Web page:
MPDeIdentity Disorder (DID) was first acknowledged in the 1700’sbut was not understood so therefore it was forgotten. Manycases show up in medical records through the years, but in1905, Dr. Morton Prince wrote a book about MPD that is afoundation for the disease. A few years after it waspublished Sigmund Freud dismissed the affliction and thisdropped it from being discussed at any credible mentalhealth meetings. Since then the disorder has been overlookedand misdiagnosed as either schizophrenia or psychosis. Manyin the medical profession did not believe that a personcould unknowingly have more than one personality or personinside one body, even after the in the 1950’s Three Faces ofEve was published by two psychiatrist. In 1993, recordsshowed that three to five thousand patients were beingtreated for MPD compared to the hundred cases reported tenyears earlier. There is still as increase in the number ofcases being reported as the scientific community learns moreand more about the disease and the public is becoming moreand more aware of this mental disorder. There are still manyquestions left unanswered about the disease, like “Is itgenetic?” or “Is a certain type of personality morevulnerable to the disorder?” but many aspects of how peoplecome by the disorder are already answered (Clark, 1993,p.17-19) MPD is commonly found in adults who wererecurrently abused mentally, physically, emotionally, and/orsexually as young children, between birth to 8 years of age.
The child uses a process called dissociation to removehim/herself from the abusive situation. Dissociation is whena child makes up an imaginary personality to take control ofthe mind and body while the child is being abused. The childcan imagine many personalities but usually there is apersonality for every feeling and or emotion that wasinvolved during the abuse (BoyyM, 1998, p.1). As an adult,the abused child finds it hard to keep track of time and mayhave episodes of amnesia. Other symptoms that will appear inadults with MPD are depression, auditory and visualhallucinations (hearing voices) and suicidal thoughts.
Another major symptom is when the adult has no recollectionof their childhood. The adult with MPD has no idea they wereabused as children and also unaware of the otherpersonalities living inside of their head.
Multiple Personality Disorder is when there is “thepresence of two or more distinct identities orpersonalities, each with its own relatively enduring patternof perceiving, relating to, and thinking about theenvironment and self”(BoyyM, 1998, p.1). There can beanywhere from two to over a hundred different personalities.
Usually each personality will fall into one of the followingcategories: core, host, protectors, internal self-helper,fragments, child members, preteen, teenager, adults,artistic/music, cross-gender, cross-colored, animal members,inanimate members (BoyyM, 1998, p. 2-3). The hostpersonality is the person who is the multiple, this is theoriginal personality, or the one that created the otherpersonalities, but is unaware of them. The most commonapparent identities are the child, persecutor, rescuer, andhelper. The child is the identity that is under the age oftwelve. They behave as children often sucking thumbs,twisting hair, like to eat cookies, throw tantrums, and usechild-like vocabulary. The Persecutor identity is theself-destructive identity that is violent and angry.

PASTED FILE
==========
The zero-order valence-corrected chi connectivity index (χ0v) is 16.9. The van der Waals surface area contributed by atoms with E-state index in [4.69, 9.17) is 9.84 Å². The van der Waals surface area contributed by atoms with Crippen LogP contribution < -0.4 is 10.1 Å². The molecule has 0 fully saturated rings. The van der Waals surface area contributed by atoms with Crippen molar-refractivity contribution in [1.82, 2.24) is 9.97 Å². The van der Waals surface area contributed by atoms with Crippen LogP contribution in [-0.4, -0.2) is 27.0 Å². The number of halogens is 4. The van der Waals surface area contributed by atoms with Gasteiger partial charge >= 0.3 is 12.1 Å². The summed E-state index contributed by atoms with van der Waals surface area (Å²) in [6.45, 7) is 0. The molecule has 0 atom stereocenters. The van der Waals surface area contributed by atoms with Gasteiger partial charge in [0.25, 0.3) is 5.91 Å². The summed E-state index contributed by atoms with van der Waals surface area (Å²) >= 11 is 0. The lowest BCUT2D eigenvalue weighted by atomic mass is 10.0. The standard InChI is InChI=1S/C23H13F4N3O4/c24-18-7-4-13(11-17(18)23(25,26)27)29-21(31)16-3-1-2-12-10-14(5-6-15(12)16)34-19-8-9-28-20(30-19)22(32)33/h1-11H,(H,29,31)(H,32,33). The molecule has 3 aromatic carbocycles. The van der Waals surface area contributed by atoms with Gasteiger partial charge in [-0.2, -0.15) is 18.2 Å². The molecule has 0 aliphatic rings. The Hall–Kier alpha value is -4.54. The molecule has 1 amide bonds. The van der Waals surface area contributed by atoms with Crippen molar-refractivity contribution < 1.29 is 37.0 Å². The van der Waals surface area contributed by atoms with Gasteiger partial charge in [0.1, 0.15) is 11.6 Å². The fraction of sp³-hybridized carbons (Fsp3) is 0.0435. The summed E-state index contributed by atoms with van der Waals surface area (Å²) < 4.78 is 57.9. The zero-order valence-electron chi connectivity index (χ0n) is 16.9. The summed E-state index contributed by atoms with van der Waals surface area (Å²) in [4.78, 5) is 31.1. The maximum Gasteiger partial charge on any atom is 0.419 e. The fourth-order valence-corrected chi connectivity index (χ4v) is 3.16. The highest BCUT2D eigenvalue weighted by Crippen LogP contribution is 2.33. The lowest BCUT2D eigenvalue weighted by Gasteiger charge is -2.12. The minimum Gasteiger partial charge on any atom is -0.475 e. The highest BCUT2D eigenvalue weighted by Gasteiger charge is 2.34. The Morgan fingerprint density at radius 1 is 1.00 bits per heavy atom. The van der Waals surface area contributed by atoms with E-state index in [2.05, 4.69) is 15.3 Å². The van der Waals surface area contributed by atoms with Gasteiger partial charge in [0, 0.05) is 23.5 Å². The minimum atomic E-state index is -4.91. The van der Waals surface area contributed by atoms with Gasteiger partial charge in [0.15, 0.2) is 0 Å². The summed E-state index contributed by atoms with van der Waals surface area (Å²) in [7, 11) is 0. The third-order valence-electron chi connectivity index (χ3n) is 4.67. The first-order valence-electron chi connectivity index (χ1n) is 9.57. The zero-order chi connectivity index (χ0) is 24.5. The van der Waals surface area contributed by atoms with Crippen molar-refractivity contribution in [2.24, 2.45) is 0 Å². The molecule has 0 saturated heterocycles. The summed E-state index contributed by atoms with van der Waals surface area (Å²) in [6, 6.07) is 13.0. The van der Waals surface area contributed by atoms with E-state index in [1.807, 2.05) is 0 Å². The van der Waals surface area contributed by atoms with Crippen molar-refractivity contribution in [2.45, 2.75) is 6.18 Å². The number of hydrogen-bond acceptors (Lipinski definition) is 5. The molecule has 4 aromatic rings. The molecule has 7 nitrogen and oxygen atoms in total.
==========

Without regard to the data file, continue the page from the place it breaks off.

Persecutor identities usually have a drug/alcohol problemand generally put the host at risk. The rescuer personalityis usually devoid of emotion but logical, able, proficient,and responsible. The helper personality knows the most aboutthe history of the multiple; they generally want to helpeveryone for the general good. The helper personality is thepersonality that is most helpful in therapy because theyusually know about all the other identities (Clark, 1993,p.80-83). Subpersonalities are not only part of a personwith MPD but they are also evident in emotionally normalpersons as well. Although, in a normal person, he/sheremembers when their subpersonality takes over, but in a MPDpatient, the personality disconnects from the host that thehost can not remember what happens. When a traumaticexperience happens, whether positive or negative, asubpersonality will develop. In a normal person, thesplitting is broken into an “ok self” and a “not ok self”.
In a multiple, the personalities are more defined; they arebroken into smaller fragments that disassociate from thehuman host (Rowan, 1990, p. 7, 20). In the book by Terri A. Clark, M.D., it shows thedistinct the personalities are in several cases. It alsodisplays how each identity can be different from the otheridentities and the host. In one of Clark’s cases, Veronica,one of the personalities of her patient Regina, showed upfor the weekly appointment instead of Regina (note that itreally was Regina, but she was a different identity). Clarknoticed a change in the appearance of Regina on her arrivaland noted the difference in her voice. Veronica (Regina)continued to speak to Clark as if it was the first time theyhad met. Although, Veronica knew about Clark, Regina’spersonal life, and therapy, this was the first time Clarkhad met this personality. Clark discovered while talking toVeronica that she had a separate business which she ran onthe weekends, and when Veronica was in control of the body.